When we get down to the brass tacks, job creation is one the biggest underlying concerns regarding any sort of economic forecast. At the end of the day, that’s what really matters most, for good jobs are what allow American families to prosper – and that “prosperity” in turn drives the U.S. economy, as right around 70% of it is made up of consumer spending.
[Thus it is no stretch of the imagination to recognize how all that spending influences freight demand.]
Of the more than 11,000 U.S. employers surveyed by the firm, 23% anticipate increasing staff levels in this third quarter this year; a 1% uptick from the second quarter and a 1% decline from the same period in 2015.
Only 5% of U.S. employers said they expect to make workforce reductions, while 71% expect no change in their hiring plans – making for a pretty stable job market overall, noted Kip Wright, senior vice president for Manpower in North America, in a statement.
"Although employers have been increasingly cautious for the last three quarters, the U.S. hiring outlook is among the strongest globally, and we expect to see modest improvements in the labor market throughout most of the country," Wright added.
"This is good news for job seekers and organizations; as the competition for talent heats up, the way in which companies engage individuals is more critical than ever,” he said. “Employers need to ensure they have the skills and resources they need – right when they need them."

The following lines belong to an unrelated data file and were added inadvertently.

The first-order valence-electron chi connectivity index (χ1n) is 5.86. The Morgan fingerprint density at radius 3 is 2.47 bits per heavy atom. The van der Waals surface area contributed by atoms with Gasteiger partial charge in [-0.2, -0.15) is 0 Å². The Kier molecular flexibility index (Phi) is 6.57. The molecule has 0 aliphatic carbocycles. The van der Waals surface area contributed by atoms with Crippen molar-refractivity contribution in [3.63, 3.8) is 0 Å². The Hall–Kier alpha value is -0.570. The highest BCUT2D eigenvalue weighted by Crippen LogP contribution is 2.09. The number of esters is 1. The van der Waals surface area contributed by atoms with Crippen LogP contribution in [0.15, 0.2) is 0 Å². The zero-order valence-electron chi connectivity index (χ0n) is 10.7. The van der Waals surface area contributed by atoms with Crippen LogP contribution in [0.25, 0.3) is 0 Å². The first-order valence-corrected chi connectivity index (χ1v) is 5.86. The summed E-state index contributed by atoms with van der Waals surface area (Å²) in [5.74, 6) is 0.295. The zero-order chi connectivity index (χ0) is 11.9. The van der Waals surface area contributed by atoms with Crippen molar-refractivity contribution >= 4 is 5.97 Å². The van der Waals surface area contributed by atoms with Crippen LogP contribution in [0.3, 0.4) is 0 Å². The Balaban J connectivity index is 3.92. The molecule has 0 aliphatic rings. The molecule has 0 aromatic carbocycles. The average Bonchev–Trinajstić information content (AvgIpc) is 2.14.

Yet while “transportation and utilities” is one sector of the U.S. economy witnessing a lot of job growth (up 19% according to Manpower) that growth is uneven at best – witness this job report for trucking jobs May as but one example.
Then there is the so-called “skills gap,” one of the bigger long-term issues problems hanging over this hiring forecast – especially when it comes to skilled trade positions such as truck technicians.
Aside from those broader trends, here are a few more tidbits from Manpower’s research on where the job markets are hot (or not) by state and “metropolitan statistical area” or MSA.
States and MSAs with the strongest net employment outlook: Maine, Idaho, Montana, Delaware, Oregon, and Kentucky. The ones with the weakest: Louisiana, New Jersey, Oklahoma, Nevada and Wyoming.
Among employers in the 100 largest MSAs, the strongest job prospects are expected in:
- Albany, New York
- Richmond, Virginia
- Charleston, South Carolina
- Salt Lake City, Utah
The weakest outlooks are projected in:
- New Orleans, Louisiana
- Baton Rouge, Louisiana
- Philadelphia, Pennsylvania
- Oklahoma City, Oklahoma
- Bakersfield, California
Quarter over quarter, U.S. employers in the Midwest, Northeast and South anticipate a slight decrease in hiring, while employers in the West expect hiring to remain relatively stable, Manpower said.
Good trends, to be sure, but let’s hope that stays on track going forward.